Some beginner traders mistakenly refer to all currency pairs as "crosses" such as "the EUR/USD cross". The EUR/USD is not a cross, but EUR/JPY is. GBP/USD is not, but GBP/JPY is. In these cases, what he/she really means to say is just pair.
The difference is a bit of a trivial technicality that won't likely affect your profits or losses, but it's a difference that shows some understanding of the history of Forex. (And, whether you're a financial journalist or just a forum participants, it doesn't hurt to avoid sounding like you just discovered FX trading last night.)
They are all pairs. Major pairs and cross pairs... but they are two entirely different categories.
Technically, a major pair is one of the top volume currencies traded against the US Dollar. This meaning originated at a time when the US Dollar was widely accepted as the international reserve currency (for the most part, it still is at the time of this writing.) The most widely-traded of the majors are: EUR/USD, GBP/USD, USD/JPY and USD/CHF. They are pairs and they are majors, but they are NOT "crosses".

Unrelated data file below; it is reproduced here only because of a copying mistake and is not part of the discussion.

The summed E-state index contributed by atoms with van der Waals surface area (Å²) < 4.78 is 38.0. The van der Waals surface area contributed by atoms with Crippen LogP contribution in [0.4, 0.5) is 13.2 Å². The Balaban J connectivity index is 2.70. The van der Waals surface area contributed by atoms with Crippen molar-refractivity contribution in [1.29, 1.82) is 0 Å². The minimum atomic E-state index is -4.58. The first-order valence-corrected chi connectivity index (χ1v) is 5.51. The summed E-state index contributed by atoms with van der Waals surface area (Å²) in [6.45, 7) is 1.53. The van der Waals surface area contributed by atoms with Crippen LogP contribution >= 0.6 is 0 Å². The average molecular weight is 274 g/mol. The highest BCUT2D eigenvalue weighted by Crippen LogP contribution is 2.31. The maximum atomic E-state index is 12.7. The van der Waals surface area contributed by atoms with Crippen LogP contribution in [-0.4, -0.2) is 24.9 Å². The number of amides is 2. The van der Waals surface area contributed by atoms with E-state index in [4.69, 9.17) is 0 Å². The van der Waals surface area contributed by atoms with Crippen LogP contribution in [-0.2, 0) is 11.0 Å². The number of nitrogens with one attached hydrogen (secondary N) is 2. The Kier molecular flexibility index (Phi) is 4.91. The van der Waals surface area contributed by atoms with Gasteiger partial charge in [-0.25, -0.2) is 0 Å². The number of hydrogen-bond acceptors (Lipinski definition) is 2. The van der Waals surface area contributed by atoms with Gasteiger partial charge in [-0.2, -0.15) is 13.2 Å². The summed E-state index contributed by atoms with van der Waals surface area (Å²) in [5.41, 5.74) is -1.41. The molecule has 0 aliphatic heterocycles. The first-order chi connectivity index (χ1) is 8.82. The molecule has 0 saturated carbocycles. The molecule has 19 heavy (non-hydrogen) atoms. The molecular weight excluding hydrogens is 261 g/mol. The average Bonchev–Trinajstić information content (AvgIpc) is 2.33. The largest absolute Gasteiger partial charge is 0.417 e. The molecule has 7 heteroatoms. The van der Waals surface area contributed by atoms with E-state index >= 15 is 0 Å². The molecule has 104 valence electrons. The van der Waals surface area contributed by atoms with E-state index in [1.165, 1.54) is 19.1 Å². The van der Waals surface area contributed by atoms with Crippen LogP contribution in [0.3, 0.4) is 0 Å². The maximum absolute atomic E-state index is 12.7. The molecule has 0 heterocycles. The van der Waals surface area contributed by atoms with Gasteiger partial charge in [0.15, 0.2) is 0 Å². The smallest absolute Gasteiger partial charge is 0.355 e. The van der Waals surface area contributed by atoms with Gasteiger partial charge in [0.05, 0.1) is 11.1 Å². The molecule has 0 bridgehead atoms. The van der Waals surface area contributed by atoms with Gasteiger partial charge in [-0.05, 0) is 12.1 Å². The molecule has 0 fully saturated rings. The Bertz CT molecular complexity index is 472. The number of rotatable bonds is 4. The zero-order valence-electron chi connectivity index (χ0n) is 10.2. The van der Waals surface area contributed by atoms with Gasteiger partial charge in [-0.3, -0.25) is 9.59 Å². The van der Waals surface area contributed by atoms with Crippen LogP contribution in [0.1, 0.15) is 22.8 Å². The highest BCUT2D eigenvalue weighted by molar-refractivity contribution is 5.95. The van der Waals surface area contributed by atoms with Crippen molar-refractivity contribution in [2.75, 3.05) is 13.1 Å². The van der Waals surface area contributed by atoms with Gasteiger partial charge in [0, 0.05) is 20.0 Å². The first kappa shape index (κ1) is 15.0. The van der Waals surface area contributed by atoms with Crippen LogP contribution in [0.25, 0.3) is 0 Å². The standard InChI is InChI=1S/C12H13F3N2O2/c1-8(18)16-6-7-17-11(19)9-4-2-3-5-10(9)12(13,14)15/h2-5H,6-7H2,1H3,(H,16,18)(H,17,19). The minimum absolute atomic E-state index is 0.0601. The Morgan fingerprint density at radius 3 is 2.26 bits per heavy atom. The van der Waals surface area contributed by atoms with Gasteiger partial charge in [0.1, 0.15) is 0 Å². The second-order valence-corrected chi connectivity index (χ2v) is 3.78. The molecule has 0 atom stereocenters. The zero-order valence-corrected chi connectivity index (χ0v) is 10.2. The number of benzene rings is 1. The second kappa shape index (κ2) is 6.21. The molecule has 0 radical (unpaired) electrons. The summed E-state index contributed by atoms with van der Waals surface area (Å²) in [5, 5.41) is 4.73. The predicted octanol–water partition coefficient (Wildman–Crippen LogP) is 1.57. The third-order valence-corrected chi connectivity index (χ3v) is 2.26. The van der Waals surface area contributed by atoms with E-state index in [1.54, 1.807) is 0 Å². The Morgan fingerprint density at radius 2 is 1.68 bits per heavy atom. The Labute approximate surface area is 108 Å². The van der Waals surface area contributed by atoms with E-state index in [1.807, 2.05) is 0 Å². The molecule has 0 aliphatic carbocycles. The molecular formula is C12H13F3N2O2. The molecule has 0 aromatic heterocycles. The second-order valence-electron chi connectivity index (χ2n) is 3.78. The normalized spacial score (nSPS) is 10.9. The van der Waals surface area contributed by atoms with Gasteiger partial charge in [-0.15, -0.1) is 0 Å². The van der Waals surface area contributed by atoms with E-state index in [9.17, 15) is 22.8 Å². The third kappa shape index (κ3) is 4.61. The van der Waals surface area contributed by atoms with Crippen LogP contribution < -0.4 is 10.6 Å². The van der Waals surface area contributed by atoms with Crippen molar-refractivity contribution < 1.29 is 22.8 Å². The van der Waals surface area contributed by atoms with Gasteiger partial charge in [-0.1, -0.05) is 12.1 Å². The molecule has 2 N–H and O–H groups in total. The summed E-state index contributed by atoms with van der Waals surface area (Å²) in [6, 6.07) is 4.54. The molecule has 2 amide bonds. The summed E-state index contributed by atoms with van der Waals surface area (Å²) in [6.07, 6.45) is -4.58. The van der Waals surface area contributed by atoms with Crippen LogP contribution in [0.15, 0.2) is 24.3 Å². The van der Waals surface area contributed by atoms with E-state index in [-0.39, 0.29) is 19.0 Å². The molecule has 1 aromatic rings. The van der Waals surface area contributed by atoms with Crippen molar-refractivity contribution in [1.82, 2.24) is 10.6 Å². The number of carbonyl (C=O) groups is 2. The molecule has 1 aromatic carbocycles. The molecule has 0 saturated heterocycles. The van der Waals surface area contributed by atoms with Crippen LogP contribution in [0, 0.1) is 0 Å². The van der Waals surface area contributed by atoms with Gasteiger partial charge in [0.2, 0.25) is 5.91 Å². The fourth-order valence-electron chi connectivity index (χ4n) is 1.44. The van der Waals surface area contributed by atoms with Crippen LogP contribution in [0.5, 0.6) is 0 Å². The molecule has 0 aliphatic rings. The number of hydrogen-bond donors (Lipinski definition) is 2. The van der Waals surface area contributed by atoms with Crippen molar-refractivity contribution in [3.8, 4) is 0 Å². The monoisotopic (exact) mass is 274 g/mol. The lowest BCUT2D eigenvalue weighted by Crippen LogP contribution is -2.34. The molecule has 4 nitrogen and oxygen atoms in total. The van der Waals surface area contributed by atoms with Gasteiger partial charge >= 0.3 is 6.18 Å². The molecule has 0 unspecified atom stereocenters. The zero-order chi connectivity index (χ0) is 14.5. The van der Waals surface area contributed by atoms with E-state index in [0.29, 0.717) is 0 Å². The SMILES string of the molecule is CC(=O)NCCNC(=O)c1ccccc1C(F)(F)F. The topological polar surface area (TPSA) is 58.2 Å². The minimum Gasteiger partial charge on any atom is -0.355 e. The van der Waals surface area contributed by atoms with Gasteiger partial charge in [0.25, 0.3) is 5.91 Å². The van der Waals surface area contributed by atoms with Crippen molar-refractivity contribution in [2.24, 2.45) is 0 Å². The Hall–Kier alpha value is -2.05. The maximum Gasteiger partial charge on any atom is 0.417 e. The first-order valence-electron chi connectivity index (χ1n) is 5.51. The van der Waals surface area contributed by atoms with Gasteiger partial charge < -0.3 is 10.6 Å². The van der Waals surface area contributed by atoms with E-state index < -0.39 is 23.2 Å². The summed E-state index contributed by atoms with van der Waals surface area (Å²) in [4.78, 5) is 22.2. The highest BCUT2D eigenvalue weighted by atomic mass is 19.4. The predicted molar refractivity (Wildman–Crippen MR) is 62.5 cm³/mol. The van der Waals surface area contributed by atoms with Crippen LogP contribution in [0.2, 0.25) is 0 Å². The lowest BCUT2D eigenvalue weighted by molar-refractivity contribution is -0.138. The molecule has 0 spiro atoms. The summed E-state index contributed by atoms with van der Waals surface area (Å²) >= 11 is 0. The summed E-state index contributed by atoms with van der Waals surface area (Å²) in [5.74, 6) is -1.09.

A cross pair is any Forex pair with a value that can be derived from two of the above, such as EUR/JPY and GBP/CHF. The name comes from the historical fact that these pairs are actually a combination, or cross, of two major pairs. For example, if you short sell the EUR/JPY, you are actually simultaneously short selling two majors, EUR/USD together with a proportionate amount of USD/JPY, at the same time. If you recall from math class, the B cancels out when you multiply A/B by B/C - so EUR/USD x USD/JPY = EUR/JPY.
Again, this is not of vital importance to your ability to trade profitably. For that, you might as well go around calling them sticks and stones for all it matters for your account balance. It's just worth knowing these things if you plan to write about FX and there've been more than one financial journalist making this mistake repeatedly.